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The pictures shown in the Bayeux Tapestry agree very well with the description given by a 12th-century writer of the castle of Merchem, near Dixmüde, in the life of John, Bishop of Terouenne, who died in 1130. 'Bishop John used to stay frequently at Merchem when he was going round his diocese. Near the churchyard was an exceedingly high fortification, which might be called a castle or municipium, built according to the fashion of that country by the lord of the manor many years before. For it is the custom of the nobles of that region, who spend their time for the most part in private war, in order to defend themselves from their enemies to make a hill of earth, as high as they can, and encircle it with a ditch as broad and deep as possible. They surround the upper edge of this hill with a very strong wall of hewn logs, placing towers on the circuit, according to their means. Inside this wall they plant their house, or keep (arcem), which overlooks the whole thing. The entrance to this fortress is only by a bridge, which rises from the counterscarp of the ditch, supported on double or even triple columns, till it reaches the upper



edge of the motte (agger)." The chronicler goes on to relate how this wooden bridge broke down under the crowd of people who were following the bishop, and all fell 35 feet into the ditch, where the water was up to their knees. There is no mention of a bailey in this account, but a bailey was so absolutely necessary to a residential castle, in order to find room for the stables, lodgings, barns, smithies and other workshops, which were necessary dependencies of a feudal household, that it can seldom have been omitted, and the comparatively rare instances which we find of mottes which appear never to have had baileys were probably outposts dependent on some more important castle.

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Lambert of Ardres, the panegyrist of the counts of Guisnes, writing about 1194, gives us a minute and most interesting description of the wooden castle of Ardres, built about the year 1117. Arnold, lord of Ardres, built on the motte of Ardres a wooden house, excelling all the houses of Flanders of that period both in material and in carpenter's work. The first storey was on the surface of the ground, where were cellars and granaries, and great boxes, tuns, casks, and other domestic utensils. In the storey above were the dwelling and common living rooms of the residents, in which were the larders, the rooms of the bakers and butlers, and the great chamber in which the lord and his wife slept. Adjoining this was a private room, the dormitory of the waiting maids and children. In the inner part of the great chamber was a certain private room, where at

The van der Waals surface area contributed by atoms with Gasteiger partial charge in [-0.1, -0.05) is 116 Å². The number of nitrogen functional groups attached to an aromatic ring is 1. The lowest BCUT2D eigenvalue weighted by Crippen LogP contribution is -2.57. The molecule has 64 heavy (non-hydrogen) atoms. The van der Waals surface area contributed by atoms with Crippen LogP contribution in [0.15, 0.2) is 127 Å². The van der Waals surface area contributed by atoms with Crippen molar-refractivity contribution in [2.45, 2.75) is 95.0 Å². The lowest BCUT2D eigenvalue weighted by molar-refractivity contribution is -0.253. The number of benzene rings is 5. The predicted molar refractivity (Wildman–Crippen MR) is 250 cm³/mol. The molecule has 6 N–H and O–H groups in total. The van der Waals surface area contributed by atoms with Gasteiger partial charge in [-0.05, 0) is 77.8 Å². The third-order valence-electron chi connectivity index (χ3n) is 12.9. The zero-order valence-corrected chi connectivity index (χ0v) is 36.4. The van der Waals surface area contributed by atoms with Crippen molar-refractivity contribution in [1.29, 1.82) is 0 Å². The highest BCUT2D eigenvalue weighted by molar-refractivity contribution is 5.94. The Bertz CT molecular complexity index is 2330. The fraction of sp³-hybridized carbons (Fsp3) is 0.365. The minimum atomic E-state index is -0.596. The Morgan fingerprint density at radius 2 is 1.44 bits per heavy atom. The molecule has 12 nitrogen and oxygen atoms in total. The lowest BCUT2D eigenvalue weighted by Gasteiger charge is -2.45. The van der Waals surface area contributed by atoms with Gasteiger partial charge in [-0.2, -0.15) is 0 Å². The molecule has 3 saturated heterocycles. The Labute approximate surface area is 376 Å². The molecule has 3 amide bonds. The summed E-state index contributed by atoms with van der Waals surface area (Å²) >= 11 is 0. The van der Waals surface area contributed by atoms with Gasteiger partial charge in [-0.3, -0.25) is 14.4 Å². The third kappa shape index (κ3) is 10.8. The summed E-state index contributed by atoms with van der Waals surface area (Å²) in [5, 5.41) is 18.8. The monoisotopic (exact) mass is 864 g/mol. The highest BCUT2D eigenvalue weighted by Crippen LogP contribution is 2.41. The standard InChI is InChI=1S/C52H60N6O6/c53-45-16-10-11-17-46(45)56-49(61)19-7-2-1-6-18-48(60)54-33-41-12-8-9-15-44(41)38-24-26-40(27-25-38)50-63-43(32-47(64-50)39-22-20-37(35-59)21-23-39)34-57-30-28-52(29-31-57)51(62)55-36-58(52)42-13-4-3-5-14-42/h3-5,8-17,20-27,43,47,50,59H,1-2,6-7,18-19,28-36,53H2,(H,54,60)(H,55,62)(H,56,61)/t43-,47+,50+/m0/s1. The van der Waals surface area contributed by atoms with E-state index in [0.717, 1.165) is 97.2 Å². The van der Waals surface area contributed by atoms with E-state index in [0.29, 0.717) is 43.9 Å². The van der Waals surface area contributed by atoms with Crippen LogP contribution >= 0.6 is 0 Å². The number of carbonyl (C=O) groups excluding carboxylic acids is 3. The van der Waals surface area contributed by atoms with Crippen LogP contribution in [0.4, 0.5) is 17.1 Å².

1 Acta Sanctorum, 27th January, Bolland, iii., 414. This biography was written only nine months after Bishop John's death, by an intimate friend, John de Collemedio.

* Guisnes is now in Picardy, but in the 12th century it was in Flanders, which was a fief of the Empire.

early dawn or in the evening or during sickness or at time of blood-letting, or for warming the maids and weaned children, they used to have a fire. . . . In the upper storey of the house were garret rooms, in which on the one side the sons (when they wished it) on the other side the daughters (because they were obliged) of the lord of the house used to sleep. In this storey also the watchmen and the servants appointed to keep the house took their sleep at some time or other. High up on the east side of the house, in a convenient place, was the chapel, which was made like unto the tabernacle of Solomon in its ceiling and painting. There were stairs and passages from storey to storey, from the house into the kitchen, from room to room, and again from the house into the loggia (logium), where they used to sit in conversation for recreation, and again from the loggia into the oratory. "1

This description proves that these wooden castles were no mere rude sheds for temporary occupation, but that they were carefully built dwellings designed for permanent residence. The description is useful for the light it throws on the stone keeps whose ruins remain to

They probably had very similar arrangements, and though only their outside walls are now existing, they must have been divided into different rooms by wooden partitions which have now perished.2

In this account of Lambert's it is further mentioned that the kitchen was joined to the house or keep, and was a building of two floors, the lower one being occupied by live stock, while the upper one was the actual kitchen. We must remember that this account

1 This description is from the Historia Ardensium of Walter de Clusa, which is interpolated in the work of Lambert, Bouquet, pp. 13, 624.

2 Yet in some of the later keeps, such as Conisburgh, where we find only one window to a storey, the room must have been undivided.